What can be done when so many people CAN'T handle it?  I think that the reason the shooter's grandmother was shot in the face is that she TRIED to take responsibility, and stop him from his intent.  Give a kid a gun and then you can't argue with him, right?

 
 
 
Jack_TX
Senior Quiet
1.1.5  Jack_TX  replied to  Buzz of the Orient @1.1.4    one month ago
What can be done when so many people CAN'T handle it?

Tax it.  Make it cost something.  Attach something tangible to the life they're wasting.

  I think that the reason the shooter's grandmother was shot in the face is that she TRIED to take responsibility, and stop him from his intent.  Give a kid a gun and then you can't argue with him, right?

You can't try to take responsibility that late.  It's like trying to steer a car after it's already gone off the cliff.  It's too late.

 
 
 
Buzz of the Orient
Professor Principal
1.1.6  Buzz of the Orient  replied to  Jack_TX @1.1.5    one month ago

Well, my comment was conjecture anyway, and further to that we have no idea whether or not she's been trying for a while to straighten the kid up.  It's a sad story, but not anywhere as sad as what that POS did.

 
 
 
Texan1211
Professor Principal
1.1.7  seeder  Texan1211  replied to  Buzz of the Orient @1.1.4    one month ago

Look, we don't outlaw cars because some people are terrible drivers, so why take the internet away because some parents refuse to supervise their kids responsibly?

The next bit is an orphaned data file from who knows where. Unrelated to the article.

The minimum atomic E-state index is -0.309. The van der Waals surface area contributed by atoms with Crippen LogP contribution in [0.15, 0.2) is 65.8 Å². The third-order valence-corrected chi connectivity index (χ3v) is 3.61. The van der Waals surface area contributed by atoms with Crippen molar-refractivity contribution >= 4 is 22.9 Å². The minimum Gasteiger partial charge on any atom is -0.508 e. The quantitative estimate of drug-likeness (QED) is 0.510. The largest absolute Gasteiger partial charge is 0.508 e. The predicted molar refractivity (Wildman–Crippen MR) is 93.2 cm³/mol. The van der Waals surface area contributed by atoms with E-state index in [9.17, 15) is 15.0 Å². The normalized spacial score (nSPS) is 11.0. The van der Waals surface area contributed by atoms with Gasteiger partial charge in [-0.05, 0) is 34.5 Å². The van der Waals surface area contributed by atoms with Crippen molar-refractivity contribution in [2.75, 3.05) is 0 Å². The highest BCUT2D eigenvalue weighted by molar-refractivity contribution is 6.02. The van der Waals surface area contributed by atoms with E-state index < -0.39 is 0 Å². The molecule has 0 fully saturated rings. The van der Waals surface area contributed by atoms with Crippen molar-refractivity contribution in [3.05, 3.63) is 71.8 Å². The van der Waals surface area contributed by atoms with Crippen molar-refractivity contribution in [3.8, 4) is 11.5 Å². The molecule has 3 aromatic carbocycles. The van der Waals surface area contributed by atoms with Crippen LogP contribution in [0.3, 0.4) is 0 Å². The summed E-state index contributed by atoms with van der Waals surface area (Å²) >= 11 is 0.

Jack_TX
Senior Quiet
1.1.8  Jack_TX  replied to  Buzz of the Orient @1.1.6    4 weeks ago
Well, my comment was conjecture anyway, and further to that we have no idea whether or not she's been trying for a while to straighten the kid up.  It's a sad story, but not anywhere as sad as what that POS did.

There wasn't much conjecture involved.  It doesn't take a lot of guess work to work out that this kid had a terrible upbringing and somebody should have stepped up to the plate long ago.

 
 
 
Buzz of the Orient
Professor Principal
1.1.9  Buzz of the Orient  replied to  Jack_TX @1.1.8    4 weeks ago

I agree with you.

 
 
 
Buzz of the Orient
Professor Principal
1.1.10  Buzz of the Orient  replied to  Texan1211 @1.1.7    4 weeks ago

I thought the "outlaw cars" reasoning was only for gun violence arguments.

 
 
 
Jeremy Retired in NC
PhD Guide
2  Jeremy Retired in NC    one month ago

So they can sue a social media company because they're shitty parents?  And they don't see how fucking stupid this is?

 
 
 
Texan1211
Professor Principal
2.1  seeder  Texan1211  replied to  Jeremy Retired in NC @2    one month ago

A quote comes to mind:

"We're from the government, and here to help you". Reagan

 
 
 
Jeremy Retired in NC
PhD Guide
2.1.1  Jeremy Retired in NC  replied to  Texan1211 @2.1    one month ago

In this case "We're from the government, and here to help you whether you want it or not"

 
 
 
Freewill
Junior Participates
3  Freewill    one month ago
"We have to do something," he said. "If it doesn't turn out right we can modify as we go along."

Holy shit!  Another - "We have to pass the bill to see what's in it".  Then we can pass another one to "fix" the damage we did with the last one.  Riiiiight!  Been there, done that, over and over again!   What is it with these politicians who constantly look for every opportunity to relieve folks of the "burden" of exercising some level of responsibility and accountability; you know the price most of us pay for liberty and the freedom to manage our own lives?